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Agriculture & Natural Resources Updates for Fannin & Gilmer Counties

Few pests elicit as much anxiety and frustration from pasture and hayfield owners than knowing fall armyworms (FAW) are on the march. These pests can quickly devour a field of fescue, pearl millet, forage mixes, and lawns, and then disappear, leaving little left for growers to salvage.

As the name implies, this is a fall pest but it begins to start showing itself in late summer. Armyworms cause damage by chewing on plant tissue, and they are generally most active in the early morning or late afternoon when temperatures are cooler. In newly cut hay or shorter grass, armyworms will hide in the thatch and topsoil layers during the heat of the day; however, they can be seen foraging in tall grass during any part of the day.

When unchecked, populations of FAW can explode and cause significant economic damage to pastures. The FAW has already been spotted in some local pastures, so growers and homeowners need to closely monitor their fields and scout for signs of these pests. For those who may not be sure what to look for, the FAW is a fairly large caterpillar, and can be up to 1.5 inches long, and can range in color from light green to nearly black with light and dark stripes that stretch horizontally along the body of the worm. One of the pest’s most distinct characteristics is an inverted Y-shape on its head.

The adult form of the fall armyworm is a moth, which is active at night. Females lay between 50 and several hundred eggs in masses that hatch in just a few days. The life cycle from egg to moth takes about 28 days in the warm weather of August and September. The larvae take several weeks to develop. When they are small, they don’t eat much, but when they molt to the last stage, they can eat up an entire pasture in four to five days.

Newly hatched fall armyworms are white, yellow or light green, but darken as they mature. While the youngest larvae do not eat much, the larger, mature larvae can eat more than all other ages put together. Depending on the forage type and conditions, damage may look different. For example, on closely grazed pastures, damage may look like thinned out grass and brown spots, which on a dry year could be misdiagnosed as drought damage. In hayfields or pastures with tall growth, damage can be devastating, as nearly all tender green grower will be consumed, and quickly.

Catching these pests before you have a full-blown infestation is paramount. Thus, targeting these caterpillars when they are small, ideally of a half-inch or less is important. First, the caterpillars do not cause severe damage until they reach a size of one inch in length. Second, as with many pests, smaller larvae are much more susceptible to insecticide control than larger ones.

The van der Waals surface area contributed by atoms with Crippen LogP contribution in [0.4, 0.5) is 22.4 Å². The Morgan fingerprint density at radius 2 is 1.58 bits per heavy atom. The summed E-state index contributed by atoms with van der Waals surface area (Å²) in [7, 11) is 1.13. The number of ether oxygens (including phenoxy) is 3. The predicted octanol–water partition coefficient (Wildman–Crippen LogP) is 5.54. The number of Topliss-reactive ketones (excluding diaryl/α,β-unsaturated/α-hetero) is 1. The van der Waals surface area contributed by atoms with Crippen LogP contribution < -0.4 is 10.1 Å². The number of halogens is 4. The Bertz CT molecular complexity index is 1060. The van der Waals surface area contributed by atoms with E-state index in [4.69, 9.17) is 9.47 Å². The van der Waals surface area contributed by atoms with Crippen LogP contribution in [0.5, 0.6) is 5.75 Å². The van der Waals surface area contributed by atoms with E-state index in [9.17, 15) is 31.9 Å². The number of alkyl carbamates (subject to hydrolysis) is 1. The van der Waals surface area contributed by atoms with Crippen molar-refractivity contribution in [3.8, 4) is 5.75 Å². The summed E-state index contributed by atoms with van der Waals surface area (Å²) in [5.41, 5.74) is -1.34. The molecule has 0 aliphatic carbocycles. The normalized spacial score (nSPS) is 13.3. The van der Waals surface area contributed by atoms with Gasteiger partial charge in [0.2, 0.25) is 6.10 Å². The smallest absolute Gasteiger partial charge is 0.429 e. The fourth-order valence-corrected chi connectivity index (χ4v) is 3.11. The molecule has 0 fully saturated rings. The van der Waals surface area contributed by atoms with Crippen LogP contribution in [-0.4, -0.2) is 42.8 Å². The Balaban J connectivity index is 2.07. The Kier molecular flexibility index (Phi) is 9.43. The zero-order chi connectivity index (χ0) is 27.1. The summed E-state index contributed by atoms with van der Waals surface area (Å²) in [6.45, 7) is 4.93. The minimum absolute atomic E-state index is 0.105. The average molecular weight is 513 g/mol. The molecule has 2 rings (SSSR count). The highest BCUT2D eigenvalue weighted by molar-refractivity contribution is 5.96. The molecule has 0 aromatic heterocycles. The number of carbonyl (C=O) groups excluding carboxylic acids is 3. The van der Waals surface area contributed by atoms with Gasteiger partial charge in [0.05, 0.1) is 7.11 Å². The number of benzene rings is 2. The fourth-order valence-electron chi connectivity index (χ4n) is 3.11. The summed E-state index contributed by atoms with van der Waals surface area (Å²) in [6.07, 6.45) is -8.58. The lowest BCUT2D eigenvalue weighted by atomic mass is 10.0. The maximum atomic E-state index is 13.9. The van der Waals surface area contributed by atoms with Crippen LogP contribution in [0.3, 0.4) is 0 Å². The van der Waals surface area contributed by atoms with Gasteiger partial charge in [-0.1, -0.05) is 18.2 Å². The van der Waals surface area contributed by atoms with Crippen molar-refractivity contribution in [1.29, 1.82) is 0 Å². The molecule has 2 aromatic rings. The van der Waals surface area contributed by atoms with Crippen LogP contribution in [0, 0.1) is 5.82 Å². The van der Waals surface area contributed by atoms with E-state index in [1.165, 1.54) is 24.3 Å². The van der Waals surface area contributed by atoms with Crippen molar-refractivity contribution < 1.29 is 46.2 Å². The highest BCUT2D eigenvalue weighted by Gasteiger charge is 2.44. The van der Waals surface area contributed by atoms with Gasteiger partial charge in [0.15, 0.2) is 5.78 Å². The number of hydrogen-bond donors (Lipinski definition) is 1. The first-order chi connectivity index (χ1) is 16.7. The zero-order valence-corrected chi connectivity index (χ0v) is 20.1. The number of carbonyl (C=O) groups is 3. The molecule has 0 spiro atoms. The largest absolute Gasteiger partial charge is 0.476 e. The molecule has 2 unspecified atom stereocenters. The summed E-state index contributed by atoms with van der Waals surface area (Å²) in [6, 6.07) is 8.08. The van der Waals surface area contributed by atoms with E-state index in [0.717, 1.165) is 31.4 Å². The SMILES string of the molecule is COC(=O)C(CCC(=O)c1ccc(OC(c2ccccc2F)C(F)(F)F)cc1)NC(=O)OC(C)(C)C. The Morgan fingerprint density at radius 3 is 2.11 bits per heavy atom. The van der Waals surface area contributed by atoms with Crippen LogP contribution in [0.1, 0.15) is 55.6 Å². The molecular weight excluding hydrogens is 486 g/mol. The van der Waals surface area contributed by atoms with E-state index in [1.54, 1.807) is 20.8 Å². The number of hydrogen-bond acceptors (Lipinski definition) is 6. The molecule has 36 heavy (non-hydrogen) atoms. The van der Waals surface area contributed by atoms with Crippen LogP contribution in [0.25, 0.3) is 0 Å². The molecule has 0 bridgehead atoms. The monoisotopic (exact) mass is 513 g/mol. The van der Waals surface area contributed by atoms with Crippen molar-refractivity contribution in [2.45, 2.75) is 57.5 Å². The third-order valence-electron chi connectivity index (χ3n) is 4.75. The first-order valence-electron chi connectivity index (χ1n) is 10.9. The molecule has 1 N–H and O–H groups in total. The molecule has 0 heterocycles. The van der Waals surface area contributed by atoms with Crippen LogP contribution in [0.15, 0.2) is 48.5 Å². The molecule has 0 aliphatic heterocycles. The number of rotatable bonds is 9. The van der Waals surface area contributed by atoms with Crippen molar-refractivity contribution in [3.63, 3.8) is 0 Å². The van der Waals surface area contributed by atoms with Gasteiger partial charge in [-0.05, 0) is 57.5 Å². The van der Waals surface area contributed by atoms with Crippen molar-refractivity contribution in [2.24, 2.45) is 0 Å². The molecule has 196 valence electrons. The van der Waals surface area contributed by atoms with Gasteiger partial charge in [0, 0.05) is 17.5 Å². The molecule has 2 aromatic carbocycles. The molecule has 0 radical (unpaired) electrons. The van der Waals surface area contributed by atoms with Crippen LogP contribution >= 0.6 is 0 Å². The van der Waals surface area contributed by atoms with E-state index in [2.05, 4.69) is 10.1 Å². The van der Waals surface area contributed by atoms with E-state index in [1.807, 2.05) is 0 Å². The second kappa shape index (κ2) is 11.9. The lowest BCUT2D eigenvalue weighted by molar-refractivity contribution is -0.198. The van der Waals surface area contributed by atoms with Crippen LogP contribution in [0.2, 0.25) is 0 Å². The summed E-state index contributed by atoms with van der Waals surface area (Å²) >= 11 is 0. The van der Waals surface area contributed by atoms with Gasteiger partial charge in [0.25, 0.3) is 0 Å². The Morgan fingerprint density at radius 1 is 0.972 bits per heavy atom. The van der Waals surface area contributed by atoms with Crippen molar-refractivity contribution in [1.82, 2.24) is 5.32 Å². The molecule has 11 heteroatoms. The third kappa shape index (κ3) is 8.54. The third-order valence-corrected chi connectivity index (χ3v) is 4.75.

Folks should not treat a lawn or a field if it is not needed; however, circumstances can change quickly, so landowners need to scout regularly for the presence of fall armyworms. Preventive insecticide treatments are not practical because outbreaks of fall armyworms tend to be random and mortality caused by their natural enemies is usually quite good. Unnecessary insecticide applications can eliminate those natural enemies, and ultimately lead to a worse armyworm problem following treatment.

Careful scouting is the best way to prevent economic losses. Look for signs of armyworms in dead grass and in the thatch layer. Flocks of birds congregating are a typical sign of infestation. In pastures, finding five caterpillars per square foot is a signal to start treating for fall armyworms. Several insecticides are available that have control over armyworms. They include carbaryl (Sevin and others), diflubenzuron (Dimilin), cyfluthrin, spinosad and zeta-cypermethrin (Mustang Max). Pay careful attention to grazing or harvesting restrictions related to these products.

Scouting options for homeowners include close examination of the turf, possibly in tandem with the use of a soapy water flush.  When you pour soapy water over a patch of grass (1/2 oz. dishwashing soap/gallon water), the solution will irritate the larvae, which will drive them up from the soil surface very quickly.  Heavily infested turf will also have visible greenish-black fecal pellets, or “frass,” on the soil surface.

Other indicators of armyworm infestations may include high numbers of birds or even paper wasps that use the fall armyworms as food.  If present, the caterpillars will become visible in about 60 seconds, as they are irritated by the flush and will leave their hiding places in the thatch to escape it.

In addition to the birds and beneficial predators, a number of other insects feed on armyworms, including tiger beetles and other ground beetles.  Fall armyworms, like many other turf infesting caterpillars can also be heavily parasitized by tiny wasps that kill the caterpillars and cause no harm to humans or pets.  These natural enemies can be conserved by spot rather than blanket spraying and properly timing control efforts.

Products containing Bt (Bacillus thuringiensis) are effective only on little (a half-inch or smaller) worms. Irrigate before treating, to move the caterpillars out of the thatch. Treat in late afternoon, when the caterpillars are likely to begin feeding. If possible, mow before you treat, and then don’t mow for three days after the treatment.

For more information or if you need assistance identifying armyworms, contact the Extension office.

Mature fall armyworm, larvae are about 1-inch to 1.5 inches long, and are generally most active in the morning or late afternoon.
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